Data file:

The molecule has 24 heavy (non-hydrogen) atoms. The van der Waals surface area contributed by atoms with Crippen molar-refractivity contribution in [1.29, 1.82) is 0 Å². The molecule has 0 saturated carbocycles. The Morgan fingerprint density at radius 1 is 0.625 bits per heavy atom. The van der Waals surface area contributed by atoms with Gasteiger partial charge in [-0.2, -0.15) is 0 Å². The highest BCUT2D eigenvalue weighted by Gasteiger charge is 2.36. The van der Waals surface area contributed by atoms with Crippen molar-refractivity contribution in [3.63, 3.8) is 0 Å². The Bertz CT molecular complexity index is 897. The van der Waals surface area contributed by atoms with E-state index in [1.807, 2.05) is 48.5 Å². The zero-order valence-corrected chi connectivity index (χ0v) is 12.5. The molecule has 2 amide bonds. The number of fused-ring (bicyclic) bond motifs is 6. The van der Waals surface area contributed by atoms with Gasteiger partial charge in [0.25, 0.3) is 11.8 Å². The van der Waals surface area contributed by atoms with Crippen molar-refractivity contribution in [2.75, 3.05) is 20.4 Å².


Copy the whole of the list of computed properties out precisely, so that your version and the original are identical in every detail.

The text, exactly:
The molecule has 24 heavy (non-hydrogen) atoms. The van der Waals surface area contributed by atoms with Crippen molar-refractivity contribution in [1.29, 1.82) is 0 Å². The molecule has 0 saturated carbocycles. The Morgan fingerprint density at radius 1 is 0.625 bits per heavy atom. The van der Waals surface area contributed by atoms with Gasteiger partial charge in [-0.2, -0.15) is 0 Å². The highest BCUT2D eigenvalue weighted by Gasteiger charge is 2.36. The van der Waals surface area contributed by atoms with Crippen molar-refractivity contribution in [3.63, 3.8) is 0 Å². The Bertz CT molecular complexity index is 897. The van der Waals surface area contributed by atoms with E-state index in [1.807, 2.05) is 48.5 Å². The zero-order valence-corrected chi connectivity index (χ0v) is 12.5. The molecule has 2 amide bonds. The number of fused-ring (bicyclic) bond motifs is 6. The van der Waals surface area contributed by atoms with Gasteiger partial charge in [0.25, 0.3) is 11.8 Å². The van der Waals surface area contributed by atoms with Crippen molar-refractivity contribution in [2.75, 3.05) is 20.4 Å².